Overheardin GenForum: Killed in Action, WWII by Rhonda R. McClure
December 30, 1999
Q: Is there a list or record of American soldiers killed in action during WWII? I am searching for information on an uncle who was drafted into the army in NY and was killed in the D-day invasion. -- Gary
A: With the recent films that came out this past year about World War II, our thoughts have naturally turned back to those of our family members who fought, and sometimes perished, during that war. It is to be expected that we may want to seek out the burial places for those of our family who died overseas.
American Battle Monuments Commission
It is the American Battle Monuments Commission that is in charge of the burials of American soldiers in overseas cemeteries. As you can see from the numbers mentioned above there are a lot of burials to keep track of. The commission has the records of all deceased servicemen who are buried in American overseas cemeteries or are listed on the Tablets of the Missing.
When you write to them at the address listed below, you will be sent a brochure that will tell you the exact location of your uncle's grave. If he was among those listed on the Tablet of the Missing, then the brochure will tell you where his listing is on the Tablets. You can also request a photograph of the cemetery and your uncle's grave marker or his name on the Tablet of the Missing. They will superimpose your uncles marker or name over the cemetery.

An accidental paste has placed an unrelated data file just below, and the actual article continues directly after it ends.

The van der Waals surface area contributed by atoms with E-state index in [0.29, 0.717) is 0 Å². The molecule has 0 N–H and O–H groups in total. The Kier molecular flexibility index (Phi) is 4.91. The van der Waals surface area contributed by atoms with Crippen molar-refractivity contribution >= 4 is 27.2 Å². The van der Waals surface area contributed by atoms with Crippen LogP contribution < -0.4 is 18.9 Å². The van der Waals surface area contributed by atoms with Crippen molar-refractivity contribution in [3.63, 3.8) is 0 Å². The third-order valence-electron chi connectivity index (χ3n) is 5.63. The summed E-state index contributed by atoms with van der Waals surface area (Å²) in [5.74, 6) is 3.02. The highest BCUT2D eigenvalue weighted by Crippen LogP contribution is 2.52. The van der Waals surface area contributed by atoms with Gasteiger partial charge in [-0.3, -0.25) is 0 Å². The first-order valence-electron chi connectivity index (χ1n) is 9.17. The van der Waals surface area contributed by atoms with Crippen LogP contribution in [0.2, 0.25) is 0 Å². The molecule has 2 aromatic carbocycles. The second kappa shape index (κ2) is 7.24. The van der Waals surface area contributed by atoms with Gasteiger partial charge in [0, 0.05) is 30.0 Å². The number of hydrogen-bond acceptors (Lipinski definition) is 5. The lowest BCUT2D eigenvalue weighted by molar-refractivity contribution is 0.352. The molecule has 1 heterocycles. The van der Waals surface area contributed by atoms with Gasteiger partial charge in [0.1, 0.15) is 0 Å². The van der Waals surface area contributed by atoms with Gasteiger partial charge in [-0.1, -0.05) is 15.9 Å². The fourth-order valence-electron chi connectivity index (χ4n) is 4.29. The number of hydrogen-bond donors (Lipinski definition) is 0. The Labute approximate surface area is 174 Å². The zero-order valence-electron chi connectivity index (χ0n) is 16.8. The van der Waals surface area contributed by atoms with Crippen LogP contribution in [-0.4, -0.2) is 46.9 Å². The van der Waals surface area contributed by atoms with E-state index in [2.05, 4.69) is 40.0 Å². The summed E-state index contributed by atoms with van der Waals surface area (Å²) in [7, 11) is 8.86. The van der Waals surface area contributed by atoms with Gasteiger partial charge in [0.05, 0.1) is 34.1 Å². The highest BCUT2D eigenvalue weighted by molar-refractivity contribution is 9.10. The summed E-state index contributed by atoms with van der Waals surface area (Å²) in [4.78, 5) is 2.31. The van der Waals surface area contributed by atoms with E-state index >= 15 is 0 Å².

You can write them at:
American Battle Monuments Commission Operations
In my research of Americans buried overseas, I found out that some of the local residents in the countries where the American cemeteries can be found have adopted graves. While not all of the American Cemeteries have such programs, even those that don't seem to do other things. All of this is a way to honor the Allied troops who died in the liberation of their countries.
For those cemeteries where the graves have been adopted, the locals visit the grave and leave flowers. They do this regularly. To find out which cemeteries have such programs, you will want to pick up Ann Bennet Mix's Touchstones, A Guide to Records, Rights and Resources for Families of American World War II Casualties, published by AGLL in 1996. She surveyed the superintendents of each of the overseas cemeteries and then included their responses in her book.
D-day Military Personnel
It is possible that your ancestor is buried in the Brittany-American Cemetery in Saint-James (Montjoe-Saint-Martin) France. This cemetery is located between Avranches and Fougeres and is near Mont-St. Michael in southwest Normandy. There are 4,410 Americans buried there and another 498 names on Tablets of the Missing. This cemetery though is often overlooked by researchers because of the larger one at St. Laurent-Sur-Mer.
You can contact them, if mailing from the United States, by writing:
Brittany American Cemetery
The Normandy American Cemetery (St. Laurent-Sur-Mer) is located above Omaha Beach. It is this cemetery that is portrayed in Saving Private Ryan. If your uncle was one of those brave soldiers who gave his life during the landings at Normandy, then it is likely that he is buried there. There are 9,386 American soldiers buried there and another 1,557 names listed on Tablets of the Missing. This is another cemetery that doesn't have an adoption program as such.
To contact the cemetery from the United States, you can write them at:
Normandy American Cemetery
One of the first things that I do when I am working on a new research problem is see what I can find online. And this was no different. There were some interesting links to sites that you may want to check out.
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